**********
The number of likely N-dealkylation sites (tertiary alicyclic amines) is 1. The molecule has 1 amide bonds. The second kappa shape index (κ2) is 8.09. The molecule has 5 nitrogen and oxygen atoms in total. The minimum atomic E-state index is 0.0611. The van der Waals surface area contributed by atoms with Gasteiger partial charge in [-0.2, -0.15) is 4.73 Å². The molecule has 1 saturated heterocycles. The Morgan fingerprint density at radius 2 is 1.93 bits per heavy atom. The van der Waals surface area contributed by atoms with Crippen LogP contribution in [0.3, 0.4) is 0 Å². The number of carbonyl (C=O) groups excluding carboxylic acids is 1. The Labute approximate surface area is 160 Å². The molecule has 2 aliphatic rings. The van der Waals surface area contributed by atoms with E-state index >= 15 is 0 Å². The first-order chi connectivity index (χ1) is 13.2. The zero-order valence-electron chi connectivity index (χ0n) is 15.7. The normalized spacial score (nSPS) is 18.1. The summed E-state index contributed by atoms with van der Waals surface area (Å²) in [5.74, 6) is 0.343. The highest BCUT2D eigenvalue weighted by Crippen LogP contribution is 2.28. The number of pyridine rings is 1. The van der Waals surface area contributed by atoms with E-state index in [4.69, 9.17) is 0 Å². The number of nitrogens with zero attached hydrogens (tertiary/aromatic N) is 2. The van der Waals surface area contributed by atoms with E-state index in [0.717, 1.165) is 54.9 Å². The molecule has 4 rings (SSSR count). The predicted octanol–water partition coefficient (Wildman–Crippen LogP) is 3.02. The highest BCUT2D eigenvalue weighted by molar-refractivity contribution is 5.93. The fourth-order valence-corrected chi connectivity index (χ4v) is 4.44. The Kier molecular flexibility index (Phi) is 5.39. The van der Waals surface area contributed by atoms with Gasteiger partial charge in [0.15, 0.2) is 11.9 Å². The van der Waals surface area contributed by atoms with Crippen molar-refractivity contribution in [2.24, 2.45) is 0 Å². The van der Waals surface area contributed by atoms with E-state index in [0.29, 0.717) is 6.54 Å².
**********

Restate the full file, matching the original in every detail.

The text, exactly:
The number of likely N-dealkylation sites (tertiary alicyclic amines) is 1. The molecule has 1 amide bonds. The second kappa shape index (κ2) is 8.09. The molecule has 5 nitrogen and oxygen atoms in total. The minimum atomic E-state index is 0.0611. The van der Waals surface area contributed by atoms with Gasteiger partial charge in [-0.2, -0.15) is 4.73 Å². The molecule has 1 saturated heterocycles. The Morgan fingerprint density at radius 2 is 1.93 bits per heavy atom. The van der Waals surface area contributed by atoms with Crippen LogP contribution in [0.3, 0.4) is 0 Å². The number of carbonyl (C=O) groups excluding carboxylic acids is 1. The Labute approximate surface area is 160 Å². The molecule has 2 aliphatic rings. The van der Waals surface area contributed by atoms with E-state index >= 15 is 0 Å². The first-order chi connectivity index (χ1) is 13.2. The zero-order valence-electron chi connectivity index (χ0n) is 15.7. The normalized spacial score (nSPS) is 18.1. The summed E-state index contributed by atoms with van der Waals surface area (Å²) in [5.74, 6) is 0.343. The highest BCUT2D eigenvalue weighted by Crippen LogP contribution is 2.28. The number of pyridine rings is 1. The van der Waals surface area contributed by atoms with E-state index in [4.69, 9.17) is 0 Å². The number of nitrogens with zero attached hydrogens (tertiary/aromatic N) is 2. The van der Waals surface area contributed by atoms with E-state index in [0.717, 1.165) is 54.9 Å². The molecule has 4 rings (SSSR count). The predicted octanol–water partition coefficient (Wildman–Crippen LogP) is 3.02. The highest BCUT2D eigenvalue weighted by molar-refractivity contribution is 5.93. The fourth-order valence-corrected chi connectivity index (χ4v) is 4.44. The Kier molecular flexibility index (Phi) is 5.39. The van der Waals surface area contributed by atoms with Gasteiger partial charge in [0.15, 0.2) is 11.9 Å². The van der Waals surface area contributed by atoms with Crippen molar-refractivity contribution in [2.24, 2.45) is 0 Å². The van der Waals surface area contributed by atoms with E-state index in [0.29, 0.717) is 6.54 Å².